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Interview with Moira McLaughlin, Art Entrepreneur and Blogger

Interview with Moira McLaughlin, Art Entrepreneur and Blogger








Photo Credit: Sheila Cameron.


Recently, I had the great pleasure of interviewing Moira McLaughlin, an artist and blogger living in California.  A selection of Moira McLaughlin’s work is displayed below.  Please visit Moira McLaughlin’s website and Etsy shop to view more of her work!


KATHERINE CARVER: What were your beginnings as an artist and when did you realize it would become your chosen form of expression?

MOIRA MCLAUGHLIN: Before she became a wife and mother, my mom was an art teacher.  She encouraged my three sisters and me to be artistic right from the start.  We were raised in Cleveland, Ohio with frequent visits to the world-renowned Cleveland Institute of Art.  And our extended family lived in New York, so yearly visits to the Met, MoMA,and the Guggenheim were common.  At Christmas, we always got fresh boxes of crayons, sketchbooks, and magic markers.  I never chose to be an artist.  I just was always surrounded by art.  I thought that was normal.


KATHERINE CARVER: Did you study art formally?

MOIRA MCLAUGHLIN:  I don’t have a fine art degree.  I have a BA in history with a film studies minor from Boston College.  But, since the age of five I’ve taken art classes.  And during college, I spent year in Italy studying art history, photography, and Italian cinema.  While abroad, I visited many museums in Europe and viewed many of the masterpieces of the western world first hand. It’s been unconventional and awesome.


 KATHERINE CARVER: How do you describe your style?





 KATHERINE CARVER: Can you describe the time when you first realized that making art was absolutely something that you had to do?

 MOIRA MCLAUGHLIN: I don’t think I ever felt that way.  In fact, I’ve always wanted to invent something more than I’ve wanted to be an artist.  I consider myself more of an “art entrepreneur” than an artist.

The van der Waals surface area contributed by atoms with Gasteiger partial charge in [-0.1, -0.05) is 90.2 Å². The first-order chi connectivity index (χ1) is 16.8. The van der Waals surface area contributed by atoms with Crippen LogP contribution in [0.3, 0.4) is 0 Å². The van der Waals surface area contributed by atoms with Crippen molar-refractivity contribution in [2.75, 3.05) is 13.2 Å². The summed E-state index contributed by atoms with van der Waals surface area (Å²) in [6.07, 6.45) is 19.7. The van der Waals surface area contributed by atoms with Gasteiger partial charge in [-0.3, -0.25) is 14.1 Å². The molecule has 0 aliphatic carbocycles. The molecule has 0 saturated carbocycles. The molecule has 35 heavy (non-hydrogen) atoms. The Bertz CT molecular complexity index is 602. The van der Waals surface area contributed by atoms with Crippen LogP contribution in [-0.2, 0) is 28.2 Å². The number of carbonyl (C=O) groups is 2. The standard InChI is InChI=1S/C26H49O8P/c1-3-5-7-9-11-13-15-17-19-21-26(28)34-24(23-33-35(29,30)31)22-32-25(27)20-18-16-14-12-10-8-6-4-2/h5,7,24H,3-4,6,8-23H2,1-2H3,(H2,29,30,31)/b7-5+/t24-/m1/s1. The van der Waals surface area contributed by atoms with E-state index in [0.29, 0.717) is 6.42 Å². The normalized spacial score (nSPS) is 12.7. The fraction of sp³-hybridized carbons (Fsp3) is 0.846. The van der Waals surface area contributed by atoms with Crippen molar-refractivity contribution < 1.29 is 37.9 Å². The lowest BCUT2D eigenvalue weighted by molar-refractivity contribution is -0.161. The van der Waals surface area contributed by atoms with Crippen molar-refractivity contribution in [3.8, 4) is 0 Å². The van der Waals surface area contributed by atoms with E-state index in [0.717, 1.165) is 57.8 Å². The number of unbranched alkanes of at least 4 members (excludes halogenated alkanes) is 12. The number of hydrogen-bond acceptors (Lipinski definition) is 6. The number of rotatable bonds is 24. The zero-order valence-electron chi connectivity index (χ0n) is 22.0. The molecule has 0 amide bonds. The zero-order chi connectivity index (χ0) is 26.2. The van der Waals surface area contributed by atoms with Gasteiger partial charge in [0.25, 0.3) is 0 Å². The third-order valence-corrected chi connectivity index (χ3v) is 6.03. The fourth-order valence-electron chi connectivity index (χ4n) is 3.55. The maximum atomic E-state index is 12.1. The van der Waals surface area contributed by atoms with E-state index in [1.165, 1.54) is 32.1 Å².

Part of this resistance stems from not liking to have a lot of things.  I’m a minimalist.  I like paring down.  So making things, even making art, stresses me out.

And, this resistance to things coupled with an anti-consumerism bent has intensified since 2009 when I moved from Los Angeles, where I worked in the film business for 15 years, to the rural Northern California town of Grass Valley.  Now, I’m submerged in nature in a way I’ve never been before. There’s a part of me that asks “Why bother making something, when nature is so brilliant?” 

That’s sparked my interest in looking at art not as something artificial, separate from nature, but something organic, created in collaboration with nature.  I’ve become interested in environmental art and biodegradable houses.  I find the beauty of a perfectly stacked woodpile really exciting, and I’ve become obsessed with collecting sticks and building teepees.  And, to be totally honest, when I watch documentaries of artists working in sterile, white studios, with store-bought paints and canvases, it looks depressing to me, not something to aspire to.  I feel very conflicted about much of the “art world” today and my relationship to it.  The industry is not sustainable.


KATHERINE CARVER: What was the impetus that inspired you to begin painting and making art of dogs?

MOIRA MCLAUGHLIN:  In 1999, I became very sick after working in a building that I later found out was built on a toxic landfill. I was diagnosed (and still struggle) with chronic fatigue, fibromyalgia, multiple-chemical sensitivity, low thyroid, and an autoimmune disorder that affects my eyes.  By 2005, I had no job and very little money, so I decided to make handmade gifts for Christmas.  Everyone in my family owned a dog, so I made custom collages of each pet and framed them with $5 Ikea frames.  They were a big hit. I made some more and posted them on ebay. They sold. And I became a dog artist. 


KATHERINE CARVER: What was the inspiration to begin your blog, Dog Art Today?

MOIRA MCLAUGHLIN:  By 2007, I spent most of my time in bed, very sick and in chronic pain.  It was very isolating.  I started Dog Art Today as a way to connect to other people when I rarely left my house.